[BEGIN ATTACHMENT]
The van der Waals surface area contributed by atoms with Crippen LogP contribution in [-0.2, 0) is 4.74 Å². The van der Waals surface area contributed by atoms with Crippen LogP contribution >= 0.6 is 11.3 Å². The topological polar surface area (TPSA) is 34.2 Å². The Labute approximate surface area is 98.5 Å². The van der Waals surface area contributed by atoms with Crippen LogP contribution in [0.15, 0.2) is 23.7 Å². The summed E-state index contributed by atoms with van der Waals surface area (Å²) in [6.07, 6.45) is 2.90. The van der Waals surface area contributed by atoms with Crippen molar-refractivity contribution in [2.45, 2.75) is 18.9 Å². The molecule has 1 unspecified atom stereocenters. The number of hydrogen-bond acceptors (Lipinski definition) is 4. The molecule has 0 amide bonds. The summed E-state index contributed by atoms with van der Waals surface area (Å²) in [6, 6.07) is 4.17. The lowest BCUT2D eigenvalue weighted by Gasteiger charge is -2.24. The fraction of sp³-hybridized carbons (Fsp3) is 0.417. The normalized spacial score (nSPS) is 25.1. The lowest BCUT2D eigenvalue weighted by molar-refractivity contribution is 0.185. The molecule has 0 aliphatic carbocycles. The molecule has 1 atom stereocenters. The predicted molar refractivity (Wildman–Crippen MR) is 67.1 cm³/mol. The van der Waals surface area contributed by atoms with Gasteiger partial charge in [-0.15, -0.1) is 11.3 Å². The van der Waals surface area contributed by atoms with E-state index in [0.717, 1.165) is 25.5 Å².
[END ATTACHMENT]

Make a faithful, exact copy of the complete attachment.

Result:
The van der Waals surface area contributed by atoms with Crippen LogP contribution in [-0.2, 0) is 4.74 Å². The van der Waals surface area contributed by atoms with Crippen LogP contribution >= 0.6 is 11.3 Å². The topological polar surface area (TPSA) is 34.2 Å². The Labute approximate surface area is 98.5 Å². The van der Waals surface area contributed by atoms with Crippen LogP contribution in [0.15, 0.2) is 23.7 Å². The summed E-state index contributed by atoms with van der Waals surface area (Å²) in [6.07, 6.45) is 2.90. The van der Waals surface area contributed by atoms with Crippen molar-refractivity contribution in [2.45, 2.75) is 18.9 Å². The molecule has 1 unspecified atom stereocenters. The number of hydrogen-bond acceptors (Lipinski definition) is 4. The molecule has 0 amide bonds. The summed E-state index contributed by atoms with van der Waals surface area (Å²) in [6, 6.07) is 4.17. The lowest BCUT2D eigenvalue weighted by Gasteiger charge is -2.24. The fraction of sp³-hybridized carbons (Fsp3) is 0.417. The normalized spacial score (nSPS) is 25.1. The lowest BCUT2D eigenvalue weighted by molar-refractivity contribution is 0.185. The molecule has 0 aliphatic carbocycles. The molecule has 1 atom stereocenters. The predicted molar refractivity (Wildman–Crippen MR) is 67.1 cm³/mol. The van der Waals surface area contributed by atoms with Gasteiger partial charge in [-0.15, -0.1) is 11.3 Å². The van der Waals surface area contributed by atoms with E-state index in [0.717, 1.165) is 25.5 Å².